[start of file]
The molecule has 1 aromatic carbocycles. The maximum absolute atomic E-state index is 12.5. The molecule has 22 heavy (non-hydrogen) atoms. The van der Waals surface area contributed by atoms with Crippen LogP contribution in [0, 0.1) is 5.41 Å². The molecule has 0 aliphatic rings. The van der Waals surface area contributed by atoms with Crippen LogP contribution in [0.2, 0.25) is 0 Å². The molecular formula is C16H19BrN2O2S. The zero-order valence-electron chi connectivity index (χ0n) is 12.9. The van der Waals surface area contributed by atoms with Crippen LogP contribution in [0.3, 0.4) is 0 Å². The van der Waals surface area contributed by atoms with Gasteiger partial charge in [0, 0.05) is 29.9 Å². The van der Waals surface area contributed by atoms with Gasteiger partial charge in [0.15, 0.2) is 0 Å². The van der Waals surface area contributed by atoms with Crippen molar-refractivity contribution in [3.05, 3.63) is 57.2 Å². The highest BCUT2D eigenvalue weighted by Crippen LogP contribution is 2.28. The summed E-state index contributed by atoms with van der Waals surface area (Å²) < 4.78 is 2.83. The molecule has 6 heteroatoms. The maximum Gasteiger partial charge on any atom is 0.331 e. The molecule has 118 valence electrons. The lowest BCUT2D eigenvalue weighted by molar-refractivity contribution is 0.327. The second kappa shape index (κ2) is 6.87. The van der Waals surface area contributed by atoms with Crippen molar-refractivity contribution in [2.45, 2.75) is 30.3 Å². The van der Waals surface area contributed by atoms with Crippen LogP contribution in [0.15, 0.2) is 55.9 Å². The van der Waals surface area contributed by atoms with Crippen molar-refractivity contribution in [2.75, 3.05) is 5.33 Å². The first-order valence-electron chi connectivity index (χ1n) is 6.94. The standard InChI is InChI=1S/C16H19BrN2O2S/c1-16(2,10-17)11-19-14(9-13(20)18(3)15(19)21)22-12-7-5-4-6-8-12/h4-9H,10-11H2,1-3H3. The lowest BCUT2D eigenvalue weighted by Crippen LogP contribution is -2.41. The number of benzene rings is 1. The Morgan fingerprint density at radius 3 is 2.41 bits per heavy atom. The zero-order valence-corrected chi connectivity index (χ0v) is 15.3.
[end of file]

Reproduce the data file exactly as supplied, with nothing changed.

The molecule has 1 aromatic carbocycles. The maximum absolute atomic E-state index is 12.5. The molecule has 22 heavy (non-hydrogen) atoms. The van der Waals surface area contributed by atoms with Crippen LogP contribution in [0, 0.1) is 5.41 Å². The molecule has 0 aliphatic rings. The van der Waals surface area contributed by atoms with Crippen LogP contribution in [0.2, 0.25) is 0 Å². The molecular formula is C16H19BrN2O2S. The zero-order valence-electron chi connectivity index (χ0n) is 12.9. The van der Waals surface area contributed by atoms with Crippen LogP contribution in [0.3, 0.4) is 0 Å². The van der Waals surface area contributed by atoms with Gasteiger partial charge in [0, 0.05) is 29.9 Å². The van der Waals surface area contributed by atoms with Gasteiger partial charge in [0.15, 0.2) is 0 Å². The van der Waals surface area contributed by atoms with Crippen molar-refractivity contribution in [3.05, 3.63) is 57.2 Å². The highest BCUT2D eigenvalue weighted by Crippen LogP contribution is 2.28. The summed E-state index contributed by atoms with van der Waals surface area (Å²) < 4.78 is 2.83. The molecule has 6 heteroatoms. The maximum Gasteiger partial charge on any atom is 0.331 e. The molecule has 118 valence electrons. The lowest BCUT2D eigenvalue weighted by molar-refractivity contribution is 0.327. The second kappa shape index (κ2) is 6.87. The van der Waals surface area contributed by atoms with Crippen molar-refractivity contribution in [2.45, 2.75) is 30.3 Å². The van der Waals surface area contributed by atoms with Crippen LogP contribution in [0.15, 0.2) is 55.9 Å². The van der Waals surface area contributed by atoms with Crippen molar-refractivity contribution in [2.75, 3.05) is 5.33 Å². The first-order valence-electron chi connectivity index (χ1n) is 6.94. The standard InChI is InChI=1S/C16H19BrN2O2S/c1-16(2,10-17)11-19-14(9-13(20)18(3)15(19)21)22-12-7-5-4-6-8-12/h4-9H,10-11H2,1-3H3. The lowest BCUT2D eigenvalue weighted by Crippen LogP contribution is -2.41. The number of benzene rings is 1. The Morgan fingerprint density at radius 3 is 2.41 bits per heavy atom. The zero-order valence-corrected chi connectivity index (χ0v) is 15.3.